How the Big Six could get around financial rules if the Premier League adopted the German model
This week saw the rise and fall of the European Super League, an attempted football coup by some of the world’s biggest teams.
He was put down by widespread fan fury, discontent among players and coaches, and backlash from politicians.
Following the collapse of ESL, dubbed the “future” of football, there have been many calls for supporters to exercise greater control over the management of their own clubs.
One potential solution that has been touted is the adoption of the “German model”.
The German model is a regulation which ensures that German clubs remain majority owned by supporters. It happened in 1998 when a rule passed by the German Football League allowed private property for the first time.
However, a 50 + 1 rule stated that any club with more than 49% private ownership would not be allowed to play in the Bundesliga, meaning the fans are still, technically, in control.
For Borussia Dortmund, that means 139,000 paying fans have a say in matters such as ticket prices.
Many have pointed this out as the reason why BVB and Bayern Munich have not joined ESL – amid fan fears that they will no longer be excluded from the game – and calls for its implementation as Premier. League have emerged.
However, the German model may not be the answer to all Premier League problems, as RB Leipzig have shown.
Currently there are four teams in Germany, including Leipzig, which do not respect the 50 + 1 rule.
Two of them, Leverkusen and Wolfsburg, are the corporate clubs of Bayer and Volkswagen, which have been given exceptions to the rule.
The other two exceptions are Hoffenheim and RB Leipzig.
After an unpopular court challenge by Hanover 96 President Martin Kind, the Bundesliga changed the rules for fear that the precedent of losing this challenge would be set.
The amendment meant that anyone who had invested heavily in a club for “more than 20 years” could take a controlling stake.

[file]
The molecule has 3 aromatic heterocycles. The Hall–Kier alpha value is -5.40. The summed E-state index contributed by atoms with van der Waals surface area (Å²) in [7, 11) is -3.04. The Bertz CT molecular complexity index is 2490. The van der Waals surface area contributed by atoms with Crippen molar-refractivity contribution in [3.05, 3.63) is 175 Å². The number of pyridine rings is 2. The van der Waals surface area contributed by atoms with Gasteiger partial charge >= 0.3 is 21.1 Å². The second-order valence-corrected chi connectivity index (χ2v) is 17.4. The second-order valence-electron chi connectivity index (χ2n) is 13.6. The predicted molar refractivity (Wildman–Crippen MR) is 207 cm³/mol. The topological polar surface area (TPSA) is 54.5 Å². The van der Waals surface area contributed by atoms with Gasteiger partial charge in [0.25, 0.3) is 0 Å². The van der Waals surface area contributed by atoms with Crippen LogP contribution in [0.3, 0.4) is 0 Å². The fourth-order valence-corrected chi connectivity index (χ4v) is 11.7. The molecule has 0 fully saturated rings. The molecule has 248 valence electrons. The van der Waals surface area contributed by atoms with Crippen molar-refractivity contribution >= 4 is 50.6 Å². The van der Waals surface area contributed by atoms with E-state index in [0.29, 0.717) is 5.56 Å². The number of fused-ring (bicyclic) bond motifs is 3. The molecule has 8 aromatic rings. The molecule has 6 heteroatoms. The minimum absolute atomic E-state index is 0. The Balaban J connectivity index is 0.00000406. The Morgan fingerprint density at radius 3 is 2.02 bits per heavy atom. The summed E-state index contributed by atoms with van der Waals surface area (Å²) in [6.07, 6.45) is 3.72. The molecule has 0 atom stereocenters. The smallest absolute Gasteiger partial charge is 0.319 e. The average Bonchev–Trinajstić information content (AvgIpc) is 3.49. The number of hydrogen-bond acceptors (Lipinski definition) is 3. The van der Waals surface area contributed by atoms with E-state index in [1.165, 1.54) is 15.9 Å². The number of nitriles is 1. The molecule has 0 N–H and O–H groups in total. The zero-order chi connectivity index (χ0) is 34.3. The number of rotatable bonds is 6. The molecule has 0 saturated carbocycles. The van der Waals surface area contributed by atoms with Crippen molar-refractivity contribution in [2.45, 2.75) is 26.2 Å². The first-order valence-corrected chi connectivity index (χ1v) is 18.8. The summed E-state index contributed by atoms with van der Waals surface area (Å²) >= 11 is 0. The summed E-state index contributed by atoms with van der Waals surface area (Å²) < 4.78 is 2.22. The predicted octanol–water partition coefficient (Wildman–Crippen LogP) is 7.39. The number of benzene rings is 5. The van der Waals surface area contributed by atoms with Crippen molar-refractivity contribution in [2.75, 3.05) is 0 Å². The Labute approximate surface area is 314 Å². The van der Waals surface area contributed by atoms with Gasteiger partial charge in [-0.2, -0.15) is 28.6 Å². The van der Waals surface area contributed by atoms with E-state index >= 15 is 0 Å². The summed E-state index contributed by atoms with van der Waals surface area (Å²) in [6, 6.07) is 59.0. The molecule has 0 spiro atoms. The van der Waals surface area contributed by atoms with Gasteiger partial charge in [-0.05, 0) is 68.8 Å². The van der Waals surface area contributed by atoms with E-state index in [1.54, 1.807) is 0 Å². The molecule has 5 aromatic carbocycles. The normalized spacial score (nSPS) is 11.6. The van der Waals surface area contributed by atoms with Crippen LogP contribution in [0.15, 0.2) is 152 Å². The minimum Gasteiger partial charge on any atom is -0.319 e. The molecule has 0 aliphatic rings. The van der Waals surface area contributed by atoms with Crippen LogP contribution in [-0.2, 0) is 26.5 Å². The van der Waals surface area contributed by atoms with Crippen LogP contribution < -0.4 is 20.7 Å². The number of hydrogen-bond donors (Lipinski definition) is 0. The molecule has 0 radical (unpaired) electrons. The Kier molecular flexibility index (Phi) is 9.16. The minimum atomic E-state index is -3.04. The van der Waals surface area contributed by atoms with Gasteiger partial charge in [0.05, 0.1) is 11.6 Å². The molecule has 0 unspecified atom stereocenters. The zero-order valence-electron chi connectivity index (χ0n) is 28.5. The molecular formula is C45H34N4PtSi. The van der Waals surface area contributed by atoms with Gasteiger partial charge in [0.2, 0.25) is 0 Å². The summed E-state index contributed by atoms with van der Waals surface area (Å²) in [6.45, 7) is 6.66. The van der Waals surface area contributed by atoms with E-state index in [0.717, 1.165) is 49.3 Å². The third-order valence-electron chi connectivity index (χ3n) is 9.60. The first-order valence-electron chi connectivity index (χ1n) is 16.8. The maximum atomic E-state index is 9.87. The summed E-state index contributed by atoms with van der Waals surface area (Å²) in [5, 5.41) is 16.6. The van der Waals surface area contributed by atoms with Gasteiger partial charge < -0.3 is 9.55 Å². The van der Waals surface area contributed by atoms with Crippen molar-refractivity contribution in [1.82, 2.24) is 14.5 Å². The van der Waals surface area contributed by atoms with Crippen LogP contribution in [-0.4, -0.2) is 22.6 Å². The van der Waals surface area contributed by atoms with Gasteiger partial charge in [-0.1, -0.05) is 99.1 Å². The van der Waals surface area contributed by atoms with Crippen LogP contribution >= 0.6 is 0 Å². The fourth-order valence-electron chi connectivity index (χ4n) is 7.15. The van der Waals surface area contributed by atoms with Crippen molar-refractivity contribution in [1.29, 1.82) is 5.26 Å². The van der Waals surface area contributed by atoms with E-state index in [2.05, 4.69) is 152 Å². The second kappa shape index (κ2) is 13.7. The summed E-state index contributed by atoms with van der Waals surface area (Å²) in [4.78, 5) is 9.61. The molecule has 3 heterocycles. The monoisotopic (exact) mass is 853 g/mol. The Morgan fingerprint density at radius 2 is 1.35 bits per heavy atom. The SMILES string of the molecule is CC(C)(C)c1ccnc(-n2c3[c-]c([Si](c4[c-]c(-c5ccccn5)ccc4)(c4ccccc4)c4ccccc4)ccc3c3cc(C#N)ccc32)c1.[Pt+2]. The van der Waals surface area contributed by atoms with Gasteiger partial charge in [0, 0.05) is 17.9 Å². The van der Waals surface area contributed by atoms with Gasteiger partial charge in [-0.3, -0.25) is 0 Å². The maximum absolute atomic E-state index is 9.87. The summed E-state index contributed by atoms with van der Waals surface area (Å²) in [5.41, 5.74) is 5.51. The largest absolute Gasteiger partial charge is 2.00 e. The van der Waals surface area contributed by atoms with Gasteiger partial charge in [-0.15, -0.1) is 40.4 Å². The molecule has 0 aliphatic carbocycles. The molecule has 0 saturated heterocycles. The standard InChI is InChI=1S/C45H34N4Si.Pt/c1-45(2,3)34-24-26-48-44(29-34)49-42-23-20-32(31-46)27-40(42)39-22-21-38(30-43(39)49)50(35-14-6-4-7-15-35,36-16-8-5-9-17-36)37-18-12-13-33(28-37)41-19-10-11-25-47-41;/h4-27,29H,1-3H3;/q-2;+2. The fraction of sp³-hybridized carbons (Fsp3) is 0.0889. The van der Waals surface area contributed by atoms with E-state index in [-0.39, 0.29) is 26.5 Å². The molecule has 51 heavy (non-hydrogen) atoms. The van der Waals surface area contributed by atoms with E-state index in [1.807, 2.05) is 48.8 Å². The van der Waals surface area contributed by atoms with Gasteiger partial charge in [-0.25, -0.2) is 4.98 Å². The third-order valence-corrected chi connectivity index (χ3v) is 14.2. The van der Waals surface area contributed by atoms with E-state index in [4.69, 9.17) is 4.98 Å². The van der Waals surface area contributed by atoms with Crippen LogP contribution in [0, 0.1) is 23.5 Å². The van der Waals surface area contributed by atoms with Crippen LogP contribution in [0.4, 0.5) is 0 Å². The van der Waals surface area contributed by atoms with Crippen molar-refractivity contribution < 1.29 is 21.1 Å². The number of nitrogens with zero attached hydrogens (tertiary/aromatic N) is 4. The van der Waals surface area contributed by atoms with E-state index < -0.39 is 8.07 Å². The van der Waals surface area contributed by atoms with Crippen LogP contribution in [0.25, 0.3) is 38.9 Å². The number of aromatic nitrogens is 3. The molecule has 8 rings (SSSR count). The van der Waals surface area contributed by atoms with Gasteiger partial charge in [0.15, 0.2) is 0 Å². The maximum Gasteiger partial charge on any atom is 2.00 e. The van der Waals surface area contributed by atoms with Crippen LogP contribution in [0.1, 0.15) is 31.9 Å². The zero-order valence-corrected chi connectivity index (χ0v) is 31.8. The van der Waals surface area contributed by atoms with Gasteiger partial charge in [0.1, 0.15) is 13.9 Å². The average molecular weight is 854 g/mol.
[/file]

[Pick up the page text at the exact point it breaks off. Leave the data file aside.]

Kind’s offer was rejected, however, as its investment over the past 20 years was deemed insufficient.
The German was forced to resign in 2019 when the 2,100 members at the time voted to replace him.
However, longtime Hoffenheim benefactor Dietmar Hopp used the new loophole to buy a controlling stake in his club in 2015.
Overall, the German rule serves to protect the best interest of the fans, but if it were to be implemented in the Premier League, it would likely face much more fierce opposition.
And here’s why Premier League clubs could get around it.
Rasenballsport Leipzig, a very unpopular club in Germany, is commonly known as Red Bull Leipzig, named after its sponsor, the energy drink company which also owns RB Salzburg.
RB Leipzig started life as a fifth division team called SSV Markranstadt before the energy drink company bought the club’s license, changed its name, crest and kit, and promised a transfer budget of around $ 85million. of pounds sterling.
RB Leipzig then got down to business making global changes and simply refused to allow non-Red Bull employees to become members.
When they were finally forced to do so, when they entered the Bundesliga in 2016, they charged members exorbitant amounts of money. The idea being that fans cannot vote against you if the only registered supporters are your own employees.
A Borussia Dortmund membership, for reference, costs € 62 (£ 54) per year. While to become a non-voting member of RB Leipzig (without a vote at the club) you have to pay € 1000 per season.
RB Leipzig also maintains the option to refuse all member requests without explanation.
This means that the club, while technically obeying the 50 + 1 rule, is run with a commercial interest.
However, the same rule also allowed Leipzig to challenge the hegemony of the Bundesliga.
The Bundesliga has been called stagnant in the past, with the famous 50 + 1 rule sometimes being blamed for it.